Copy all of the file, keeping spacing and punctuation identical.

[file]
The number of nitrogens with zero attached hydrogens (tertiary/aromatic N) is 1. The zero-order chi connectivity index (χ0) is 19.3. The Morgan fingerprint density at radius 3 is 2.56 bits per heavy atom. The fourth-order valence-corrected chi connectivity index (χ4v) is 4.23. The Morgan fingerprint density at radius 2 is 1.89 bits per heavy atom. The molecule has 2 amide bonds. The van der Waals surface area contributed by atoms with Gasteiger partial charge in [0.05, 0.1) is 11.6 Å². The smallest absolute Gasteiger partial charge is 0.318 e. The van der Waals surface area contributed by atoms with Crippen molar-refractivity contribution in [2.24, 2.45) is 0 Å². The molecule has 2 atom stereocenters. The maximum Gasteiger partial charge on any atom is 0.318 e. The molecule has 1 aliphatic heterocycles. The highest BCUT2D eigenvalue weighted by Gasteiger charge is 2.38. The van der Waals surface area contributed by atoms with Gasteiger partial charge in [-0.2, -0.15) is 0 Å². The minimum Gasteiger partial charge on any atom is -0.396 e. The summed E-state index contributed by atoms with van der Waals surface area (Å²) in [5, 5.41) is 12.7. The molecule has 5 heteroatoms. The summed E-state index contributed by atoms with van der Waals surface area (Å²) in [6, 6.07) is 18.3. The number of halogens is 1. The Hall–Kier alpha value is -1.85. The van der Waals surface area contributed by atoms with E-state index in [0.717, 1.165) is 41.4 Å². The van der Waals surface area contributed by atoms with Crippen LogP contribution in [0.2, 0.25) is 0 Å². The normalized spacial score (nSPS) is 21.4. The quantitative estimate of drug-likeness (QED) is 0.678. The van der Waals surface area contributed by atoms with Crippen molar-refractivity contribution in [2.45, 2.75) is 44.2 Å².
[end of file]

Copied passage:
The number of nitrogens with zero attached hydrogens (tertiary/aromatic N) is 1. The zero-order chi connectivity index (χ0) is 19.3. The Morgan fingerprint density at radius 3 is 2.56 bits per heavy atom. The fourth-order valence-corrected chi connectivity index (χ4v) is 4.23. The Morgan fingerprint density at radius 2 is 1.89 bits per heavy atom. The molecule has 2 amide bonds. The van der Waals surface area contributed by atoms with Gasteiger partial charge in [0.05, 0.1) is 11.6 Å². The smallest absolute Gasteiger partial charge is 0.318 e. The van der Waals surface area contributed by atoms with Crippen molar-refractivity contribution in [2.24, 2.45) is 0 Å². The molecule has 2 atom stereocenters. The maximum Gasteiger partial charge on any atom is 0.318 e. The molecule has 1 aliphatic heterocycles. The highest BCUT2D eigenvalue weighted by Gasteiger charge is 2.38. The van der Waals surface area contributed by atoms with Gasteiger partial charge in [-0.2, -0.15) is 0 Å². The minimum Gasteiger partial charge on any atom is -0.396 e. The summed E-state index contributed by atoms with van der Waals surface area (Å²) in [5, 5.41) is 12.7. The molecule has 5 heteroatoms. The summed E-state index contributed by atoms with van der Waals surface area (Å²) in [6, 6.07) is 18.3. The number of halogens is 1. The Hall–Kier alpha value is -1.85. The van der Waals surface area contributed by atoms with E-state index in [0.717, 1.165) is 41.4 Å². The van der Waals surface area contributed by atoms with Crippen LogP contribution in [0.2, 0.25) is 0 Å². The normalized spacial score (nSPS) is 21.4. The quantitative estimate of drug-likeness (QED) is 0.678. The van der Waals surface area contributed by atoms with Crippen molar-refractivity contribution in [2.45, 2.75) is 44.2 Å².